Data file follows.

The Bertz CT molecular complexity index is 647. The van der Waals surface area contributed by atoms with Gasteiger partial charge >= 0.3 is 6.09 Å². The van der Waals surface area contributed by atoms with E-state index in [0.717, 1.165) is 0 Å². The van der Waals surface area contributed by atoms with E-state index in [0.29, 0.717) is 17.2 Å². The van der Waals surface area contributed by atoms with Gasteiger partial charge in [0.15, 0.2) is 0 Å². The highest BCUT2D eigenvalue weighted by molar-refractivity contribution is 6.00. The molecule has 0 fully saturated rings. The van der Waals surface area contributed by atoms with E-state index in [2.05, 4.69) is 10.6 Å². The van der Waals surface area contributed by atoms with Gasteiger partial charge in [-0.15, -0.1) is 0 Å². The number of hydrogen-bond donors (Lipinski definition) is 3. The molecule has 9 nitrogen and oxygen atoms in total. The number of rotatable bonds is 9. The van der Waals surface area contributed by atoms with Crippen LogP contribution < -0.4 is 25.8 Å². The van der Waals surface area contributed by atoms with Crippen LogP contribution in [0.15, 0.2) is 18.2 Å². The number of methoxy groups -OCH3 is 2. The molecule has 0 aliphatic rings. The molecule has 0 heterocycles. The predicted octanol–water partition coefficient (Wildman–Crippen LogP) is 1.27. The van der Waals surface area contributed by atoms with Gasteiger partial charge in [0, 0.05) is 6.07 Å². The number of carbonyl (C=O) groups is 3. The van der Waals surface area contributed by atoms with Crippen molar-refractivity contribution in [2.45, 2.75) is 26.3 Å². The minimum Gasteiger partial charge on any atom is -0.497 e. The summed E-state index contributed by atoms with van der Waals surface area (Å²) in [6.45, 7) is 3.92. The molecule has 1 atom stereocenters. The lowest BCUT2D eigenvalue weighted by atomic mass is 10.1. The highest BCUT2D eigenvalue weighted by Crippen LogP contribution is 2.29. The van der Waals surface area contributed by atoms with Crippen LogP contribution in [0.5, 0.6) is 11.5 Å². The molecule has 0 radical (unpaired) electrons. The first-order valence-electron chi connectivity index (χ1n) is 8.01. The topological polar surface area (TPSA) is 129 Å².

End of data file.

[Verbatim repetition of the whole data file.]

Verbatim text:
The Bertz CT molecular complexity index is 647. The van der Waals surface area contributed by atoms with Gasteiger partial charge >= 0.3 is 6.09 Å². The van der Waals surface area contributed by atoms with E-state index in [0.717, 1.165) is 0 Å². The van der Waals surface area contributed by atoms with E-state index in [0.29, 0.717) is 17.2 Å². The van der Waals surface area contributed by atoms with Gasteiger partial charge in [0.15, 0.2) is 0 Å². The highest BCUT2D eigenvalue weighted by molar-refractivity contribution is 6.00. The molecule has 0 fully saturated rings. The van der Waals surface area contributed by atoms with E-state index in [2.05, 4.69) is 10.6 Å². The van der Waals surface area contributed by atoms with Gasteiger partial charge in [-0.15, -0.1) is 0 Å². The number of hydrogen-bond donors (Lipinski definition) is 3. The molecule has 9 nitrogen and oxygen atoms in total. The number of rotatable bonds is 9. The van der Waals surface area contributed by atoms with Crippen LogP contribution < -0.4 is 25.8 Å². The van der Waals surface area contributed by atoms with Crippen LogP contribution in [0.15, 0.2) is 18.2 Å². The number of methoxy groups -OCH3 is 2. The molecule has 0 aliphatic rings. The molecule has 0 heterocycles. The predicted octanol–water partition coefficient (Wildman–Crippen LogP) is 1.27. The van der Waals surface area contributed by atoms with Gasteiger partial charge in [0, 0.05) is 6.07 Å². The number of carbonyl (C=O) groups is 3. The van der Waals surface area contributed by atoms with Crippen molar-refractivity contribution in [2.45, 2.75) is 26.3 Å². The minimum Gasteiger partial charge on any atom is -0.497 e. The summed E-state index contributed by atoms with van der Waals surface area (Å²) in [6.45, 7) is 3.92. The molecule has 1 atom stereocenters. The lowest BCUT2D eigenvalue weighted by atomic mass is 10.1. The highest BCUT2D eigenvalue weighted by Crippen LogP contribution is 2.29. The van der Waals surface area contributed by atoms with Crippen LogP contribution in [0.5, 0.6) is 11.5 Å². The molecule has 0 radical (unpaired) electrons. The first-order valence-electron chi connectivity index (χ1n) is 8.01. The topological polar surface area (TPSA) is 129 Å².